In addition, there's a series of executable protections that are supposed to make them somewhat tamper-resistant. In many cases, the way to discover the subset of that gigantic firehose that's meaningfully new and that's worthy of a human's attention for the purposes of creating new detections, you have to employ some type of automation. Now what we've seen in its most primitive representations right now as a response by the malware authors is the interweaving of the successful execution of a binary with the original host that it infected. Fundamentally, you take unique properties of the host and you use them to make the binary dependent on those properties for its successful execution.

Now, this has existed for a long time in traditional legitimate markets where you have to protect copyright, like streaming devices and other things, even in the software industry where you want to license a piece of software. This is basically software licensing or digital rights management for malicious software, and unfortunately that has the potential to considerably stymie the automated mechanisms security organizations use to take the firehose and turn it into attractively small subsets that can be analyzed by a set of human beings.

FIELD: That's a great overview. When you look at the emerging threats and the actors behind them, what are the common themes that you see?

ROYAL: What we see overwhelmingly is a desire for criminals to monetize resources in some way, and obviously the resources of a particular device will depend on the way in which it's monetized, but we no longer see mischievous youngsters. There's almost always a criminal or even nation-state angle with respect to a particular threat. Another common theme we see - and this is perhaps not surprising - is that newer platforms and newer paradigms are all inevitably in the beginning going to have security problems. And as we continue innovating through the use of cloud-based resources and mobile devices that can one day act as a form of payment, we're invariably going to see problems in them.

Threat Mitigation Steps

FIELD: What are some of the things that organizations need to be doing to counter these threats now?

ROYAL: Organizations, with respect to the mobile threat landscape and with things like BYOD, need to understand that the notion of an organizational perimeter is quickly disintegrating. In addition, they need to understand that criminals will often be opportunistic and, thus, one risk-mitigation strategy is risk deference, which means to make yourself less desirable as a target because there may be an alternative organization that would be easier to go after. Otherwise, organizations need to prioritize security. It should not be an afterthought. Most major organizations should have the equivalent of a chief information security officer, and instead of having several people that he reports to get to the CEO, he should presumably have a direct line.

Tips for Infosec Pros

FIELD: Let's talk about what information security pros can be doing. In terms of their careers, what do they need to be doing to prepare themselves to help the organizations counter these threats? How can they be more valuable to their organizations?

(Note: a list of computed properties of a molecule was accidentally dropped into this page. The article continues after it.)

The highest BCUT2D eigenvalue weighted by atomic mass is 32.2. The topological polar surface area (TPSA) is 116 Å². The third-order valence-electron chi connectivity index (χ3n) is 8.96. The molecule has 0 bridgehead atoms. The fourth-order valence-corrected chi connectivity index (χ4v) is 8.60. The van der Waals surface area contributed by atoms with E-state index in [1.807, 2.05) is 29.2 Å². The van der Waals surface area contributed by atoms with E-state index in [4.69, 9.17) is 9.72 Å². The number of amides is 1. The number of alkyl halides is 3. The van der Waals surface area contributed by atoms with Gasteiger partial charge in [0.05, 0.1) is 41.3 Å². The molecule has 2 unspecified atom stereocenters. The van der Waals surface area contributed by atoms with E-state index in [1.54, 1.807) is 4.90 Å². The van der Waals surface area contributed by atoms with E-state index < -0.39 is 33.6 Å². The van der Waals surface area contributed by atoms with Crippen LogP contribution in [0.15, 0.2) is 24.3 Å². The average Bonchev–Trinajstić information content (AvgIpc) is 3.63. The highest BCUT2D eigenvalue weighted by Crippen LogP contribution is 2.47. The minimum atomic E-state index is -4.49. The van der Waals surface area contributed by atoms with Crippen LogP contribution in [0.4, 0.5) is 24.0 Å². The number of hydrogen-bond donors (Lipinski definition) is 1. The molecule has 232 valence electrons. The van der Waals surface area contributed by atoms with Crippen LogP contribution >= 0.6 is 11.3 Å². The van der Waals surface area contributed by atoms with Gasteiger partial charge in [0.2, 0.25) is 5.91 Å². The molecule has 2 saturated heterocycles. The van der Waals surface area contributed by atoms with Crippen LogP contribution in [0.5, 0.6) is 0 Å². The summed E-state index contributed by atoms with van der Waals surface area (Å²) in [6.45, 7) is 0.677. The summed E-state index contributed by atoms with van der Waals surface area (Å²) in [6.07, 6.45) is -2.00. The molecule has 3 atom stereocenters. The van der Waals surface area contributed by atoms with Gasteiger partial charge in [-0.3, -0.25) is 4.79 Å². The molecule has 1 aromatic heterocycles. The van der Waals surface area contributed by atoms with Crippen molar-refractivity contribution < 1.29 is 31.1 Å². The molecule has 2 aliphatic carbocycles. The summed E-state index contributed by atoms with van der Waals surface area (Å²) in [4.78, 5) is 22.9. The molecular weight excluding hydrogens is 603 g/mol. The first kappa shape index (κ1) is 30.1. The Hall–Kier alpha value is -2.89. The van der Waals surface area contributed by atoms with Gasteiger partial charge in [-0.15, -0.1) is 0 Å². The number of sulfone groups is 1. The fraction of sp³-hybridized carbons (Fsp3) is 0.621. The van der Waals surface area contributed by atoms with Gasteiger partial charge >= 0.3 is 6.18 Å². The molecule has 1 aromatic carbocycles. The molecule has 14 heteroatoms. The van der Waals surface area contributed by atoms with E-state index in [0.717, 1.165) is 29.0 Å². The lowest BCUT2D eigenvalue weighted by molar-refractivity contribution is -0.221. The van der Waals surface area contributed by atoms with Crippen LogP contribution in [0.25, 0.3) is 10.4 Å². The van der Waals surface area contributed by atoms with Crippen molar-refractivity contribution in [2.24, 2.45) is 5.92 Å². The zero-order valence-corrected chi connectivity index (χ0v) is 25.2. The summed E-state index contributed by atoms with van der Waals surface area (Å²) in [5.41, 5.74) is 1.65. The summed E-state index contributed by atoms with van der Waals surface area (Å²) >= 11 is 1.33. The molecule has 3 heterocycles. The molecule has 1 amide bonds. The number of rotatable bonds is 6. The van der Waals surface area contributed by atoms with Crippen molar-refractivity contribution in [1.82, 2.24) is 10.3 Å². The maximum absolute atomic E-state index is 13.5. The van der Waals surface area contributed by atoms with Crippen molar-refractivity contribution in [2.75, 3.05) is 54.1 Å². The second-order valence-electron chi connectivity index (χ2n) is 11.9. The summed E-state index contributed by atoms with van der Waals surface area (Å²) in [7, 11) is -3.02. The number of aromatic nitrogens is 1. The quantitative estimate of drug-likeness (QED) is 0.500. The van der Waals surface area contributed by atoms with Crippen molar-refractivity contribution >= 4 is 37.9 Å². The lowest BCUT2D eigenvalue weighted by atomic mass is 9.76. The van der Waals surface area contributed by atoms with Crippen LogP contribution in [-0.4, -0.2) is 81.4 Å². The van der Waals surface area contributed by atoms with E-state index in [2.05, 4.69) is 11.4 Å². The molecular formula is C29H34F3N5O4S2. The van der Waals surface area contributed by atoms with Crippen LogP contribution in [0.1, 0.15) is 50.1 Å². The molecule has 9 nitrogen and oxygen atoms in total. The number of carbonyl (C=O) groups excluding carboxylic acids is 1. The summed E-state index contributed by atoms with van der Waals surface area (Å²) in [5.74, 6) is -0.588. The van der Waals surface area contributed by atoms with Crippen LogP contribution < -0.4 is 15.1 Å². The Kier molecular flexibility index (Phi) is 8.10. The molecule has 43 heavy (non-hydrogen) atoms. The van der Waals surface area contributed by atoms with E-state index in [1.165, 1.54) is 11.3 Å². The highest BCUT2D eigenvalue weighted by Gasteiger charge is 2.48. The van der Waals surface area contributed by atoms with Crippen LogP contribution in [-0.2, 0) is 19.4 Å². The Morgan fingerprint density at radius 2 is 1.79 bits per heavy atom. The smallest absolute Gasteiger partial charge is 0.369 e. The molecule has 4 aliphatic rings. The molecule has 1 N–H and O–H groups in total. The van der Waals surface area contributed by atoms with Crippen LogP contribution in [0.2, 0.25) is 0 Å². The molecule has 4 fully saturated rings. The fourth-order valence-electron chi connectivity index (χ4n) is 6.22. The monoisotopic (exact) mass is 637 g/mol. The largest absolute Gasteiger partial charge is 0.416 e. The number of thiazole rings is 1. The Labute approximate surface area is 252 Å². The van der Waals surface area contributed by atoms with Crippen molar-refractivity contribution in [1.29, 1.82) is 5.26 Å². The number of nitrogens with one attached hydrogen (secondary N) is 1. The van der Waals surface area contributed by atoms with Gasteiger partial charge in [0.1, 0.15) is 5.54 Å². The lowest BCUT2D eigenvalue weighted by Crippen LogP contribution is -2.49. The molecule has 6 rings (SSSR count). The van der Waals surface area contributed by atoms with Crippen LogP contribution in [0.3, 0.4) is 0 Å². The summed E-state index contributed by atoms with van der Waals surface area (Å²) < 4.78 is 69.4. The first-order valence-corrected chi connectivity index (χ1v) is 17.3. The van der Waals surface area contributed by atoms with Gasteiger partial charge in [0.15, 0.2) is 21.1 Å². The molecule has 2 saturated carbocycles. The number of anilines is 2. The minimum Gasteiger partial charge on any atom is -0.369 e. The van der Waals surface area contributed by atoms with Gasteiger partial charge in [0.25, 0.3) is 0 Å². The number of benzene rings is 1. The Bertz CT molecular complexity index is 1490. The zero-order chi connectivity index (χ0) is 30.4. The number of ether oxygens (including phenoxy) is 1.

ROYAL: I think they need to understand the changes that are occurring with respect to the way people use computing devices. The more like a computer your mobile device becomes, the more desirable it will be to an attacker. The more feature-rich a mobile device becomes, the greater potential there is for sensitive data, for example, to be stored on that, which again increases its attractiveness to attackers. Unfortunately, last-century security best practices don't necessarily hold. You have to understand how things are changing in order to be of greater value to your organization, so you can put up the appropriate defenses to mitigate the risk associated with changing technology paradigms.

Georgia Tech Initiatives

FIELD: Let's bring this home to Georgia Tech. What are you doing at Georgia Tech to change your own programs to help prepare tomorrow's information security professionals and today's to respond to these emerging threats?

ROYAL: One thing we're trying to focus on in general within the computer science program is the integration of security concepts earlier and to the undergraduate curriculum. What that specifically means is that we're taking classes that are otherwise completely unrelated to security and exposing security concepts to students in a way such that they don't think it's security, so that it will feel more accessible to them.

In one example, we have a class where students are first introduced to the C programming language, and with the introduction of a low-level programming language like C, you have the opportunity of buffer overflows. For example, we designed a lab where students will actually understand how stack smashing works and will actually be required to smash the stack of an executable so they can understand the consequences, for example, of the combination of using a low-level programming language and not mediating input as it should be.

FIELD: Final question for you. You just released Georgia Tech's Cyber Threats 2013 Report. How should individuals in organizations use this report?

ROYAL: We attempted to target a wide audience to learn more about what we think are going to be important threats that require mitigation, but it can also serve as a general reference in terms of what the problems are in a particular area. If an organization is considering a BYOD policy, they should carefully read the mobile malware section and as appropriate even reach out for more in-depth feedback about the nature of the problem and what we're seeing.